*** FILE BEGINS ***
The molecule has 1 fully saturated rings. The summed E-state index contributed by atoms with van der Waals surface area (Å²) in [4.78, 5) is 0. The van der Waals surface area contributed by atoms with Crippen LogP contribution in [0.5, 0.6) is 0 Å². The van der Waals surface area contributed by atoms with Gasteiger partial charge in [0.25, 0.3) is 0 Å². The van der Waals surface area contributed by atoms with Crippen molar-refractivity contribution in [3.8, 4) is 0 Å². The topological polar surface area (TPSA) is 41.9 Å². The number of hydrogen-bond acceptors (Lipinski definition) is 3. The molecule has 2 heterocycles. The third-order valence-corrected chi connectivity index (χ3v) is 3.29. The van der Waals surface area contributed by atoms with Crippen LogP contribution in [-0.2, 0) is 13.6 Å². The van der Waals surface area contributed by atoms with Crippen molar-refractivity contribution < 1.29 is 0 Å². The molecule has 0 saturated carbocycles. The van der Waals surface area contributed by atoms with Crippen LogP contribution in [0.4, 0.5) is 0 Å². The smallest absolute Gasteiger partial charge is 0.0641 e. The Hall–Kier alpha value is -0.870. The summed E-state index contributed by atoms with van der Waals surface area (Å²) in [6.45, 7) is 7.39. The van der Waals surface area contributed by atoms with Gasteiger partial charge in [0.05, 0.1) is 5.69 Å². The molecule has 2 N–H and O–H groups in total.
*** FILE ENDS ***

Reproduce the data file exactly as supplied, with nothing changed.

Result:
The molecule has 1 fully saturated rings. The summed E-state index contributed by atoms with van der Waals surface area (Å²) in [4.78, 5) is 0. The van der Waals surface area contributed by atoms with Crippen LogP contribution in [0.5, 0.6) is 0 Å². The van der Waals surface area contributed by atoms with Gasteiger partial charge in [0.25, 0.3) is 0 Å². The van der Waals surface area contributed by atoms with Crippen molar-refractivity contribution in [3.8, 4) is 0 Å². The topological polar surface area (TPSA) is 41.9 Å². The number of hydrogen-bond acceptors (Lipinski definition) is 3. The molecule has 2 heterocycles. The third-order valence-corrected chi connectivity index (χ3v) is 3.29. The van der Waals surface area contributed by atoms with Crippen LogP contribution in [-0.2, 0) is 13.6 Å². The van der Waals surface area contributed by atoms with Crippen molar-refractivity contribution < 1.29 is 0 Å². The molecule has 0 saturated carbocycles. The van der Waals surface area contributed by atoms with Crippen LogP contribution in [0.4, 0.5) is 0 Å². The smallest absolute Gasteiger partial charge is 0.0641 e. The Hall–Kier alpha value is -0.870. The summed E-state index contributed by atoms with van der Waals surface area (Å²) in [6.45, 7) is 7.39. The van der Waals surface area contributed by atoms with Gasteiger partial charge in [0.05, 0.1) is 5.69 Å². The molecule has 2 N–H and O–H groups in total.